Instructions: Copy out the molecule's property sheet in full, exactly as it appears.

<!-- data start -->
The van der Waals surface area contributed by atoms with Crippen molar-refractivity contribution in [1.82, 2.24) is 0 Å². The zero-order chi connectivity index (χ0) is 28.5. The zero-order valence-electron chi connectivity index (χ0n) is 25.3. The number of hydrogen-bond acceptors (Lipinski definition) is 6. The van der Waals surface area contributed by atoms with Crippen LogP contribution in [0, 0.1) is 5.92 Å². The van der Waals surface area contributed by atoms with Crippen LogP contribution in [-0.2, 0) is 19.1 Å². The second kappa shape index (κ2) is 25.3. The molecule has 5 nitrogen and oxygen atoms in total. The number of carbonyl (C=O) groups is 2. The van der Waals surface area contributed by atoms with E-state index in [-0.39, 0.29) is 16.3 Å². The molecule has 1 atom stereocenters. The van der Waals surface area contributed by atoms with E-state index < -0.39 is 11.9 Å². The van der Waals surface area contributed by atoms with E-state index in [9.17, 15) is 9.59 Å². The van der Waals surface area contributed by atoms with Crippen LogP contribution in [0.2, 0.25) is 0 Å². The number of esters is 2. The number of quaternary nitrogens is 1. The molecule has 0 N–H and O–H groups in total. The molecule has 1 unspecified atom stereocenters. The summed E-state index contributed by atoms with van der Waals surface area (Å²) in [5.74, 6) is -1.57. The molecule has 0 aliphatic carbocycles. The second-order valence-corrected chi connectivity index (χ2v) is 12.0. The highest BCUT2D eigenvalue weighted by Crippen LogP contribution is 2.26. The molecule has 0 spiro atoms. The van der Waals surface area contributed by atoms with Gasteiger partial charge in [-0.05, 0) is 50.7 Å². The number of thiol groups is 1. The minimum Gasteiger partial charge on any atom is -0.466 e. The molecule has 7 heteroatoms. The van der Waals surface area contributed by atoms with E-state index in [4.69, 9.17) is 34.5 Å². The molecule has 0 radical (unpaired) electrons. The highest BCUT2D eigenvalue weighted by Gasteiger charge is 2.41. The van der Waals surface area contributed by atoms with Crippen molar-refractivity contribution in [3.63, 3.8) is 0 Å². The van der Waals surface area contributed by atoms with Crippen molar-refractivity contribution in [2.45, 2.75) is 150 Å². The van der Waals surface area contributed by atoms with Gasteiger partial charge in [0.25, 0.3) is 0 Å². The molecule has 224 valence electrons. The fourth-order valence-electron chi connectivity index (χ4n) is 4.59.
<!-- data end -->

The van der Waals surface area contributed by atoms with Crippen molar-refractivity contribution in [1.82, 2.24) is 0 Å². The zero-order chi connectivity index (χ0) is 28.5. The zero-order valence-electron chi connectivity index (χ0n) is 25.3. The number of hydrogen-bond acceptors (Lipinski definition) is 6. The van der Waals surface area contributed by atoms with Crippen LogP contribution in [0, 0.1) is 5.92 Å². The van der Waals surface area contributed by atoms with Crippen LogP contribution in [-0.2, 0) is 19.1 Å². The second kappa shape index (κ2) is 25.3. The molecule has 5 nitrogen and oxygen atoms in total. The number of carbonyl (C=O) groups is 2. The van der Waals surface area contributed by atoms with E-state index in [-0.39, 0.29) is 16.3 Å². The molecule has 1 atom stereocenters. The van der Waals surface area contributed by atoms with E-state index < -0.39 is 11.9 Å². The van der Waals surface area contributed by atoms with E-state index in [9.17, 15) is 9.59 Å². The van der Waals surface area contributed by atoms with Crippen LogP contribution in [0.2, 0.25) is 0 Å². The number of esters is 2. The number of quaternary nitrogens is 1. The molecule has 0 N–H and O–H groups in total. The molecule has 1 unspecified atom stereocenters. The summed E-state index contributed by atoms with van der Waals surface area (Å²) in [5.74, 6) is -1.57. The molecule has 0 aliphatic carbocycles. The second-order valence-corrected chi connectivity index (χ2v) is 12.0. The highest BCUT2D eigenvalue weighted by Crippen LogP contribution is 2.26. The molecule has 0 spiro atoms. The van der Waals surface area contributed by atoms with Gasteiger partial charge in [-0.05, 0) is 50.7 Å². The number of thiol groups is 1. The minimum Gasteiger partial charge on any atom is -0.466 e. The molecule has 7 heteroatoms. The van der Waals surface area contributed by atoms with E-state index in [4.69, 9.17) is 34.5 Å². The molecule has 0 radical (unpaired) electrons. The highest BCUT2D eigenvalue weighted by Gasteiger charge is 2.41. The van der Waals surface area contributed by atoms with Crippen molar-refractivity contribution in [3.63, 3.8) is 0 Å². The van der Waals surface area contributed by atoms with Crippen molar-refractivity contribution in [2.45, 2.75) is 150 Å². The van der Waals surface area contributed by atoms with Gasteiger partial charge in [0.25, 0.3) is 0 Å². The molecule has 224 valence electrons. The fourth-order valence-electron chi connectivity index (χ4n) is 4.59.